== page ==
Review: Danny Elfman’s new Cello Concerto loses the plot

Review: Danny Elfman's new Cello Concerto loses the plot

Michael Tilson Thomas (left), Danny Elfman and Gautier Capuçon take a bow after the performance of Elfman’s Cello Concerto. Photo: Brittany Hosea-Small / San Francisco Symphony

When composer Danny Elfman shifts his base of operations from the film studio to the concert hall, he brings a considerable array of creative resources with him.

That’s why an orchestral work such as his new Cello Concerto, which received its U.S. premiere over the weekend from the San Francisco Symphony, bristles with so many of the recognizable thumbprints of Elfman’s soundtrack scores for movies by Tim Burton and others.

The weighty, gloom-laden orchestral palette, for example, with banks of burnished brass punctuated by eerie bells, registers instantly as a familiar old friend. So does Elfman’s slippery, slightly uneasy harmonic language, based on an extensive array of slightly different minor chords that pass from one to another like a ghost materializing through a hidden door.

The part that gets left behind, though, is the narrative that gives all those elements a dramatic meaning.

So,  the piece’s performance in Davies Symphony Hall on Saturday, Nov. 12 the second of three — registered as a long, directionless journey through Elfman’s sketchbooks, a grab bag of often compelling musical strokes in search of any overarching formal logic.

With Music Director Laureate Michael Tilson Thomas making a welcome return to the podium, the Symphony — which commissioned the piece before the pandemic and had originally scheduled a premiere for 2021  — rendered Elfman’s orchestral writing in all its colorful splendor. A battery of percussion provided a wealth of distinctive musical effects, and the swelling brass harmonies that tell you we’re in Elfman country came through with shadowy pizzazz.

Gautier Capuçon, the brilliant French cello virtuoso for whom the piece was composed, rose to the occasion as well. Whether dispatching torrents of rapid passagework or intoning a long, sensuous solo melody in the third of the concerto’s four movements, Capuçon seemed to have every aspect of the score effortlessly under his fingers.

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Cellist Gautier Capuçon performs Danny Elfman’s Cello Concerto with the San Francisco Symphony. Photo: Brittany Hosea-Small / San Francisco Symphony

Yet for all the intermittent pleasures this concerto has to offer, the overall impression it leaves is lumpy and shapeless. Musical ideas come and go willy-nilly, with no discernible connection to one another or to a larger structure.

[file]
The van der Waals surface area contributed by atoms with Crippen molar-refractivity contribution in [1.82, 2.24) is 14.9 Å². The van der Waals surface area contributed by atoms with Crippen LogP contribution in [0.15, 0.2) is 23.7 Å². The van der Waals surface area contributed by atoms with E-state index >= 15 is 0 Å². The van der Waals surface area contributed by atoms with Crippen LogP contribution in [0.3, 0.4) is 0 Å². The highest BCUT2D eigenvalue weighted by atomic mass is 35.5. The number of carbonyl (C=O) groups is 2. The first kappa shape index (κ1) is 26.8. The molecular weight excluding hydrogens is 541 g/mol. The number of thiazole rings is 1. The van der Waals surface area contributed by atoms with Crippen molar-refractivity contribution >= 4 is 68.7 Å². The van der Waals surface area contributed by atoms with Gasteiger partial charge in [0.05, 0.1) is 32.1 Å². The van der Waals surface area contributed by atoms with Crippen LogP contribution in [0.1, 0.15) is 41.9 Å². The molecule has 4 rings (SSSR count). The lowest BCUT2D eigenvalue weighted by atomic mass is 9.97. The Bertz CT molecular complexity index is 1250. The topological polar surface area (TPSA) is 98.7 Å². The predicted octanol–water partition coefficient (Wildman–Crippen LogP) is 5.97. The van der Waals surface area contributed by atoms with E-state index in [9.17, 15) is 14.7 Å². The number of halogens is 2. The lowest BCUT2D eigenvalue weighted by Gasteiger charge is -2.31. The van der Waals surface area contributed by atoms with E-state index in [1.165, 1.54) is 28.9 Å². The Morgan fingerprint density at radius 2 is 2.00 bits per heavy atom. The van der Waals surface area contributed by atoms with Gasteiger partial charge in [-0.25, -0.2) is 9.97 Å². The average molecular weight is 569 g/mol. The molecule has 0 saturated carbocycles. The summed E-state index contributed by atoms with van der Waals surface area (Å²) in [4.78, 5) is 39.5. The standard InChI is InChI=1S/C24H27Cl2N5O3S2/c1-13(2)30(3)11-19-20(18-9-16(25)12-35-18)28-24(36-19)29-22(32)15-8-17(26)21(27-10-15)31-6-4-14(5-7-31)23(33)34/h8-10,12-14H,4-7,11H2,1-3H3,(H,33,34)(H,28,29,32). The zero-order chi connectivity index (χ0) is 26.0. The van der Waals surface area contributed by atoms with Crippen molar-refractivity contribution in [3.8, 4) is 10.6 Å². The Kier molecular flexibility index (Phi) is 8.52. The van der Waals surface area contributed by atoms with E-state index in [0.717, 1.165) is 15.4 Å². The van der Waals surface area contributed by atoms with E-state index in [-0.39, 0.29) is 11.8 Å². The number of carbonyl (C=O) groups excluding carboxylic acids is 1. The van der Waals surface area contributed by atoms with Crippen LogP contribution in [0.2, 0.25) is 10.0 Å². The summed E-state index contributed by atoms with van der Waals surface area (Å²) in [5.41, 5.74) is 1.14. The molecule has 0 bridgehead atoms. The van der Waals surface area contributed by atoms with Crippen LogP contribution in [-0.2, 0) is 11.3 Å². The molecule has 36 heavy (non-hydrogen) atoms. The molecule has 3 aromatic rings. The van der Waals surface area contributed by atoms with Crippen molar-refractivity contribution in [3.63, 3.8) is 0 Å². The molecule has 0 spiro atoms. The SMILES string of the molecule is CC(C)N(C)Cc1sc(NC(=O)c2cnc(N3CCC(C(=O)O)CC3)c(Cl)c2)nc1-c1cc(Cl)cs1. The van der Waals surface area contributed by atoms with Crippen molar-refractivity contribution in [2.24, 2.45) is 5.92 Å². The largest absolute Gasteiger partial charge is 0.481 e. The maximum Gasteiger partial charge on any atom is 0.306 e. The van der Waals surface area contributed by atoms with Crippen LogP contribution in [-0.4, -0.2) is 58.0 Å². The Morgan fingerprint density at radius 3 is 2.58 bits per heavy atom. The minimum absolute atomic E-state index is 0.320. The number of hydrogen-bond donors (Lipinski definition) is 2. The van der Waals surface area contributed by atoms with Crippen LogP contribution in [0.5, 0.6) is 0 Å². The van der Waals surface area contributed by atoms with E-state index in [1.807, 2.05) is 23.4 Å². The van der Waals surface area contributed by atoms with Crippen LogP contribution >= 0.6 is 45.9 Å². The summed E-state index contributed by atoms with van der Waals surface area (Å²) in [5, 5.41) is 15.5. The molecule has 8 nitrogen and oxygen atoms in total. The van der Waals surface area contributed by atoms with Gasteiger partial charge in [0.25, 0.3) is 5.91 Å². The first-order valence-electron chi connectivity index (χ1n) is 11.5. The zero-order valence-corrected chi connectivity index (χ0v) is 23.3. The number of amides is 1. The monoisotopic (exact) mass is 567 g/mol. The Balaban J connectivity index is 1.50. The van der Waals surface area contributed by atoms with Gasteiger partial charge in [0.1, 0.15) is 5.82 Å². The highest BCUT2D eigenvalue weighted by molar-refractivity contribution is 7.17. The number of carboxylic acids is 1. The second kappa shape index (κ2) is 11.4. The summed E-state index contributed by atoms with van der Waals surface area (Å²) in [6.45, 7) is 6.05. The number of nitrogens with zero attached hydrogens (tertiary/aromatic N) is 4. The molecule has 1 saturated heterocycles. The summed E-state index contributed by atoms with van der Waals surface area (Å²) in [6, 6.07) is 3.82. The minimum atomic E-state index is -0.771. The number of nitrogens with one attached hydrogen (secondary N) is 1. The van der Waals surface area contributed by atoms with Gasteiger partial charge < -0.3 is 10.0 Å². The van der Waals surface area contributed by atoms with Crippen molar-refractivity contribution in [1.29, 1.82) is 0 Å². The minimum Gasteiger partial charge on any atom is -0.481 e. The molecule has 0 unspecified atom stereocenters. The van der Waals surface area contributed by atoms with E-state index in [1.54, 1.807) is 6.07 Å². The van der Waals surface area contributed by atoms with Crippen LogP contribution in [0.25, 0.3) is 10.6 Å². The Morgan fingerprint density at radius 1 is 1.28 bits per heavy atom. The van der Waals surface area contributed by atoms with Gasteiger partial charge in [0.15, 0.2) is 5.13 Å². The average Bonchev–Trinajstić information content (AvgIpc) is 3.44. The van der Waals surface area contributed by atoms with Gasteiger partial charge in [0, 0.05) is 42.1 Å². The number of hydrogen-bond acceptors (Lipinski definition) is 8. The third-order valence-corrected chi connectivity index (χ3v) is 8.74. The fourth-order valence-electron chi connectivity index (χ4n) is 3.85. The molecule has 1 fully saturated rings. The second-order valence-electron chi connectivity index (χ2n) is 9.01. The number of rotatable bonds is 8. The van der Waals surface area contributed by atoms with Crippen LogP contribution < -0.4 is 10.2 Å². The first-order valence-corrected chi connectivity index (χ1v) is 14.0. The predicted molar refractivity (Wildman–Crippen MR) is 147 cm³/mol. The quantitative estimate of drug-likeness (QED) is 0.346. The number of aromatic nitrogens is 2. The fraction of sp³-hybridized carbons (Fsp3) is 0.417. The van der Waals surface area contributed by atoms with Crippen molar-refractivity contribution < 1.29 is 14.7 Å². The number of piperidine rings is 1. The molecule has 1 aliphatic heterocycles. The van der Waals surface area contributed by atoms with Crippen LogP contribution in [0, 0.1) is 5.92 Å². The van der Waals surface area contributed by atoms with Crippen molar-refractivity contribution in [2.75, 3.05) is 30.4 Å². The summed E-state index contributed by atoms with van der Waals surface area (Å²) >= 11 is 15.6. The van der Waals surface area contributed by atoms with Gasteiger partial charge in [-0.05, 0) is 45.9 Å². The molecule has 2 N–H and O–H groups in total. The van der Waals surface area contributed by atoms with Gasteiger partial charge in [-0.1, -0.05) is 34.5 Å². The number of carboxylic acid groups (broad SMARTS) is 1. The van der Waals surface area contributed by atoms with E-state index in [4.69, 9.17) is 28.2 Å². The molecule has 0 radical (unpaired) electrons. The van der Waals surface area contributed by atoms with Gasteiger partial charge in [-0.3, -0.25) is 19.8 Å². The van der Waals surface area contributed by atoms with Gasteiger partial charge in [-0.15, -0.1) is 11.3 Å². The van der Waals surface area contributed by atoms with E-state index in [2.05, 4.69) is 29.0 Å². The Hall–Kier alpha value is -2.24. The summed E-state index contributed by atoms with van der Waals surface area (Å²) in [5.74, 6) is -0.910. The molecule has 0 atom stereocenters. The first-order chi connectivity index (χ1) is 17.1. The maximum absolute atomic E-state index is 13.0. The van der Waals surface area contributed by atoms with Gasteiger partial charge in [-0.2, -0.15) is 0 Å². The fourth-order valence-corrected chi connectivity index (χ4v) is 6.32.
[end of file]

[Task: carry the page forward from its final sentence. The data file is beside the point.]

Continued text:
The piece runs nearly 40 minutes, but without a musical narrative to structure it, that aspect feels entirely arbitrary. At one point during the final movement, I jotted down a note that Elfman was bringing the piece to a persuasive conclusion — only to discover that there were actually another five minutes of music to go.

The concerto is at its most alluring when it operates in short bursts of inspiration that don’t require any development or elaboration. The quick second movement, most notably, rattles off a vivid series of broken chords while daring the soloist to keep up — a dare that Capuçon fulfilled superbly. The principal melody of the slow third movement, titled “Meditation,” casts an endearing spell before outstaying its welcome.

Perhaps it’s no coincidence that Elfman remarked, during a post-concert audience Q&A, that the middle movements were where he felt most free — at that point, he said, the music “can go absolutely anywhere.” (He also humbly acknowledged, “I still consider myself new at this even though I’ve written 110 film scores.”)

The concerto’s two long outer movements, though, churn restlessly without establishing a clear reason for much of the musical content. Even at its most viscerally arresting, the concerto amounts to episodes in search of a plot.

Michael Tilson Thomas conducted Danny Elfman’s Cello Concerto with the San Francisco Symphony. Photo: Brittany Hosea-Small / San Francisco Symphony

As if to draw a cruel contrast, Thomas framed the piece with two works from the classical repertoire that handle form masterfully, although in different ways. Stravinsky’s tart, terse “Symphonies of Wind Instruments,” which opened the program, unfolds as a sequence of musical aphorisms, each one chiseled with diamond-like precision.

In a more traditional but no less satisfying vein was Tchaikovsky’s sumptuous Serenade for Strings, which occupied the second half of the concert in a reading marked by robust tone and interpretive swagger. Tchaikovsky famously ends the four-movement work with a sort of magician’s flourish, revealing that the boisterous folk tune of the finale is actually a cousin to the big main theme the listener remembers from the opening.

Those are just two of the countless ways a composer can treat form in an extended concert work; there are many others. Without any of them in play, a piece is just a ramble, no matter how appealing its component sounds might be.

San Francisco Symphony: 2 p.m. Sunday, Nov. 13. $40-$170. Davies Symphony Hall, 201 Van Ness Ave., S.F. 415-864-6000.

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